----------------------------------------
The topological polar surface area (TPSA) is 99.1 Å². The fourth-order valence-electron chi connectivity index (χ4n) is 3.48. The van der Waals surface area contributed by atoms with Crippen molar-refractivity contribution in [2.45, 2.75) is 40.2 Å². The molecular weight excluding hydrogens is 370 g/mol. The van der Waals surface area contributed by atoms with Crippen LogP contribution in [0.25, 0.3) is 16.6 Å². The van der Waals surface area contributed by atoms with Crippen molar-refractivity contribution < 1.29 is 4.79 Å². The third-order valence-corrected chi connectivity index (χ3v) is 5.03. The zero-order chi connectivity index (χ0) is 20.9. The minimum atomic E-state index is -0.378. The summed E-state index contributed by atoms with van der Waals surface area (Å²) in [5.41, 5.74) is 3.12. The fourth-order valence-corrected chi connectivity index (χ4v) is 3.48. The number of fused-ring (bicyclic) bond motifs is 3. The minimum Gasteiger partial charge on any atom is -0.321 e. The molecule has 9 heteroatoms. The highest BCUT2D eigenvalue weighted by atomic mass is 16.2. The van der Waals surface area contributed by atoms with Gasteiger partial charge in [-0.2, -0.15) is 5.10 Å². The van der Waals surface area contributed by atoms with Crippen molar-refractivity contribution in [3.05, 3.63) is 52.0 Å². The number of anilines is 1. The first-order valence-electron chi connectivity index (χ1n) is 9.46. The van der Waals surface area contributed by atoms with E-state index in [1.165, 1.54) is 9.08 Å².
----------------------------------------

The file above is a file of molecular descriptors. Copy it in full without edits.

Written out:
The topological polar surface area (TPSA) is 99.1 Å². The fourth-order valence-electron chi connectivity index (χ4n) is 3.48. The van der Waals surface area contributed by atoms with Crippen molar-refractivity contribution in [2.45, 2.75) is 40.2 Å². The molecular weight excluding hydrogens is 370 g/mol. The van der Waals surface area contributed by atoms with Crippen LogP contribution in [0.25, 0.3) is 16.6 Å². The van der Waals surface area contributed by atoms with Crippen molar-refractivity contribution < 1.29 is 4.79 Å². The third-order valence-corrected chi connectivity index (χ3v) is 5.03. The zero-order chi connectivity index (χ0) is 20.9. The minimum atomic E-state index is -0.378. The summed E-state index contributed by atoms with van der Waals surface area (Å²) in [5.41, 5.74) is 3.12. The fourth-order valence-corrected chi connectivity index (χ4v) is 3.48. The number of fused-ring (bicyclic) bond motifs is 3. The minimum Gasteiger partial charge on any atom is -0.321 e. The molecule has 9 heteroatoms. The highest BCUT2D eigenvalue weighted by atomic mass is 16.2. The van der Waals surface area contributed by atoms with Gasteiger partial charge in [-0.2, -0.15) is 5.10 Å². The van der Waals surface area contributed by atoms with Crippen molar-refractivity contribution in [3.05, 3.63) is 52.0 Å². The number of anilines is 1. The first-order valence-electron chi connectivity index (χ1n) is 9.46. The van der Waals surface area contributed by atoms with E-state index in [1.165, 1.54) is 9.08 Å².